This study has several limitations. First, recall bias cannot be avoided because of the retrospective design of the census. Second, only the overall volume of colonoscopy was collected, rather than clearly classified for screening, surveillance, and treatment purposes. Third, other real information in the analyses were from domestic open access rather than the census itself. Finally, the utilization rates of other countries were estimated from studies and reports with different designs and coverage. Therefore, the comparison just drew an outline.
In conclusion, a better understanding of national practice of colonoscopy may be the first step toward successful implementation of quality improvement. Our results will provide important references for designing effective nation-based colonoscopy strategies. At present, opportunities and challenges are facing Chinese colonoscopy simultaneously, which makes policy- and hospital-level actions imminently.
Data availability statement
The raw data supporting the conclusions of this article will be made available by the authors, without undue reservation.
Y-FJ: Conceptualization, Data curation, Formal Analysis, Investigation, Methodology, Project administration, Software, Supervision, Validation, Visualization, Writing – original draft, Writing – review & editing. Z-YC: Conceptualization, Data curation, Formal Analysis, Investigation, Software, Visualization, Writing – review & editing, Methodology, Writing – original draft. YG: Conceptualization, Formal Analysis, Investigation, Methodology, Resources, Software, Writing – review & editing, Writing – original draft. C-TY: Conceptualization, Investigation, Methodology, Software, Writing – review & editing. H-SJ: Conceptualization, Investigation, Methodology, Writing – review & editing. T-LW: Conceptualization, Investigation, Methodology, Software, Writing – review & editing. YD: Conceptualization, Investigation, Methodology, Writing – review & editing. HL: Conceptualization, Investigation, Methodology, Project administration, Supervision, Writing – review & editing. T-JW: Conceptualization, Investigation, Methodology, Project administration, Resources, Software, Supervision, Writing – review & editing. WW: Conceptualization, Investigation, Methodology, Project administration, Software, Supervision, Writing – review & editing. RW: Investigation, Resources, Writing – review & editing. Z-SL: Conceptualization, Funding acquisition, Investigation, Methodology, Project administration, Resources, Supervision, Writing – review & editing. LX: Data curation, Formal Analysis, Investigation, Methodology, Project administration, Resources, Supervision, Writing – original draft, Writing – review & editing. L-WW: Conceptualization, Formal Analysis, Funding acquisition, Investigation, Methodology, Project administration, Resources, Supervision, Visualization, Writing – review & editing, Writing – original draft.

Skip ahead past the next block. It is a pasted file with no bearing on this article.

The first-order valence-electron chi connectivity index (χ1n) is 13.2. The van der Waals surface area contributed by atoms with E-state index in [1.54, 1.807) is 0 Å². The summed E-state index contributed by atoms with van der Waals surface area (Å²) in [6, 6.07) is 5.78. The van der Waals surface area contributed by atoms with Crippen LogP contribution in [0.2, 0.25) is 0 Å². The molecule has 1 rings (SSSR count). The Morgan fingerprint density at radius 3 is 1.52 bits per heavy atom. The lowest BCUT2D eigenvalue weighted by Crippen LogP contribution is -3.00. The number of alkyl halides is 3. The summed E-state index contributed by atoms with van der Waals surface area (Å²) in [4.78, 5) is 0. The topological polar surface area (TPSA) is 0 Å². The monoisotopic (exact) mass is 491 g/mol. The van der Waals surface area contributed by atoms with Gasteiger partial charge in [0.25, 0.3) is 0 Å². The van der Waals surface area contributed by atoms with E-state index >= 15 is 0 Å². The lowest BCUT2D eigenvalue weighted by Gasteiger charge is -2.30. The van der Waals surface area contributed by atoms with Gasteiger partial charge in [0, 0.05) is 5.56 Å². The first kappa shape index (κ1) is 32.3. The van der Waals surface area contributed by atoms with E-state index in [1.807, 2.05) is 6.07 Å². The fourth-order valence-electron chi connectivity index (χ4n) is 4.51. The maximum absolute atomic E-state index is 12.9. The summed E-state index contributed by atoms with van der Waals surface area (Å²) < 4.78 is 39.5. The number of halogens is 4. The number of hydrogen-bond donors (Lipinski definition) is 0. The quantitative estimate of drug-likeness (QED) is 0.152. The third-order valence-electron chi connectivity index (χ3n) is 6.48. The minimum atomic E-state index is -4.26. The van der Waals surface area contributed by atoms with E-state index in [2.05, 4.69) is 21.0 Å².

Conflict of interest
The authors declare that the research was conducted in the absence of any commercial or financial relationships that could be construed as a potential conflict of interest.
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Keywords: colonoscopy, colorectal cancer, adenoma detection rate, cecal intubation rate, quality improvement
Citation: Jiao Y-F, Cheng Z-Y, Gao Y, Yu C-T, Jiang H-S, Wang T-L, Deng Y, Lin H, Wang T-J, Wang W, Wan R, Li Z-S, Xin L and Wang L-W (2023) Development, quality, and influencing factors of colonoscopy in China: results from the national census in 2013 and 2020. Front. Oncol. 13:1276520. doi: 10.3389/fonc.2023.1276520
Received: 12 August 2023; Accepted: 07 September 2023;
Published: 22 September 2023.
Edited by:Zhiqiang Liu, Tianjin Medical University, China
Reviewed by:Lianlian Wu, University of Cambridge, United Kingdom
Yin Zhu, The First Affiliated Hospital of Nanchang University, China
Copyright © 2023 Jiao, Cheng, Gao, Yu, Jiang, Wang, Deng, Lin, Wang, Wang, Wan, Li, Xin and Wang. This is an open-access article distributed under the terms of the Creative Commons Attribution License (CC BY). The use, distribution or reproduction in other forums is permitted, provided the original author(s) and the copyright owner(s) are credited and that the original publication in this journal is cited, in accordance with accepted academic practice. No use, distribution or reproduction is permitted which does not comply with these terms.
†These authors share first authorship